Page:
All my life I have been pulled in three separate directions - outdoor
activities, doing "technical things", and expressing myself artistically.
For a career I chose "doing technical
things". After attaining a BS in Physics and MSEE in Computer Science, I worked
in software development 26 1/2 years before retiring from Hewlett-Packard in 1999.
Weekends and vacations were spent hiking, canoeing,
bicycling, x-c skiing, camping, backpacking... My love for the outdoors started as a
Boy Scout, and has continued to grow ever since. I fell head-over-heels in love with
mountains the first time I came to Colorado, and have lived here continuously since 1975.
Artistic expression came initially through music.
I became a folk guitarist in college, and continued to play for fun and at
church for over 25 years.
Around 1982, I discovered photography, or photography
found me - I'm not really sure which. Photography was a natural extension of my
outdoor activities, technical enough to be interesting (especially with an old timey wooden camera), and the opportunity for
artistic expression goes without saying.
No longer pulled in three separate directions, the pieces came together. I
started a part-time photo business in 1993, went full time in 1999.
Until 2005, I used a large format field camera almost exclusively. The choice of Ansel Adams and many of today's landscape masters, its large film size (4"x5") and additional focus controls allow sharper, clearer photos than possible with 35mm. And the aesthetic feel of the wooden body, leather bellows, brass knobs, ground glass focusing ... - it's indescribable! The large canvas Giclee's I produce from these images have a tremendous WOW! factor.
In late 2004, I got a digital SLR to "play with". It was a lot lighter than the 4x5 and much less expensive to operate. I started carrying it to "scout locations", and noticed I was taking a lot more photographs, going further into the back country, doing more backpacking - and not doing much with the 4x5. Hmmmm.... I had some prints made, and they were pretty good in smaller sizes. Still, the best of my digital photos could not compare with the best of my 4x5 images, and could not be printed as large canvas Giclee's - which had become my pride and joy, (and a huge part of my business!)
In early 2008 I decided to give digital photography a serious try - to apply the same uncompromising approach to digital photography I had been using with the 4x5 - to seek out and explore locations with high potential, to put energy into being at the right place at the right time, to take time to carefully set up a composition then wait....... for conditions to be just right, to return when conditions might be better. I also purchased a new Digital SLR which would allow larger prints, and a photo quality inkjet printer. I began using Photoshop and Lightroom to do my own “digital darkroom” work and to produce my own prints. My computer background was a huge help. Again the pieces came together!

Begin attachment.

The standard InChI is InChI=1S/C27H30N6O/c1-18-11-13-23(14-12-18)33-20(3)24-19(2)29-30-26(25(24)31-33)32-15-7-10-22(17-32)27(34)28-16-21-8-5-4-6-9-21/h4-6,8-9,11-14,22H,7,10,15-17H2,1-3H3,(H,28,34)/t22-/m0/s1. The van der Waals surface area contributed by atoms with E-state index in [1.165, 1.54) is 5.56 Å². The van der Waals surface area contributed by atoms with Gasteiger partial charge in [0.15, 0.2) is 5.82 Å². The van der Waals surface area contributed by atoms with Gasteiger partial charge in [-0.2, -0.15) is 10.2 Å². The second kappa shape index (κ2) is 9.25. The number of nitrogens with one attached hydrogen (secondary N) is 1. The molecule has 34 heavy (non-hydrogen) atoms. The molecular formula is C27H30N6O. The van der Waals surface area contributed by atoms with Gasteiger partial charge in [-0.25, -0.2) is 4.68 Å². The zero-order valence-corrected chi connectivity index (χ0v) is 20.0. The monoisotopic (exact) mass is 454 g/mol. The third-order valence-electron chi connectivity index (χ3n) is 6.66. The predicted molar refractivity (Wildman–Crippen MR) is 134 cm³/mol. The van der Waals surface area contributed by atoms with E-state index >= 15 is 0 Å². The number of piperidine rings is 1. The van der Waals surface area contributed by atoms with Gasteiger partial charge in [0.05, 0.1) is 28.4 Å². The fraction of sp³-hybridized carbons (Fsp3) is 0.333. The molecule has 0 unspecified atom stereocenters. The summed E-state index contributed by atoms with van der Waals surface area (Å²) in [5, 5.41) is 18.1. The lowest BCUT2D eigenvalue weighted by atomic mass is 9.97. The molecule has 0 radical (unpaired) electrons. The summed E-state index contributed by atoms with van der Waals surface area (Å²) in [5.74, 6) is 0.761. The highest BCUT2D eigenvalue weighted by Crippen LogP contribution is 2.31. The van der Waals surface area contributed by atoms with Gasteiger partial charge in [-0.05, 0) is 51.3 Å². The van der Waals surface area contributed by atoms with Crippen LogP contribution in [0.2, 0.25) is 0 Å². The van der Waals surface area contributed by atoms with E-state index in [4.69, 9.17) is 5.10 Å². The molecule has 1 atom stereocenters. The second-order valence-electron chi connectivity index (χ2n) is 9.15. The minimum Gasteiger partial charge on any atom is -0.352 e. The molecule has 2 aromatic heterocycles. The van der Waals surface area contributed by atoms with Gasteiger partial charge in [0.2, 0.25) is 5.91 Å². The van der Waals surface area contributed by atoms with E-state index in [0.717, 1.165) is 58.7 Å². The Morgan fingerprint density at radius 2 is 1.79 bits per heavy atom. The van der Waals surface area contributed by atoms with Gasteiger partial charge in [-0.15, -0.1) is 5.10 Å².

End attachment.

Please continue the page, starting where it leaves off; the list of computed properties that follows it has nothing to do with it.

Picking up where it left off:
By the end of 2008, I had captured and printed a handful of images that were of the same quality as my best 4x5 work. Any doubts were put behind me. I was able to print a 16x48 panorama on canvas that was stitched from 8 individual photos. I also printed a single photo at 29x40 on canvas. The quality is superb, though I still can’t go as large as I could with the 4x5. Nikon now has a camera that closes the gap, but that purchase will have to wait. I haven’t sold my 4x5, so I can use it in special cases, but I’ve become primarily a digital photographer.
My overarching goal remains the same - To combine my love of the outdoors with my technical and artistic skills to create works of art that express something of what I experience in the natural world. Nature continues to provide a welcome respite from the stress of modern living – soothing my psyche and uplifting my spirit. Perhaps my photos can bring this feeling to an office or home - maybe trigger fond memories, maybe create a sense of peace, calm, and wonder - a reminder that there's more to life than the demands of everyday living.
Special thanks to my wife Jill, whose love for the
outdoors if anything exceeds my own.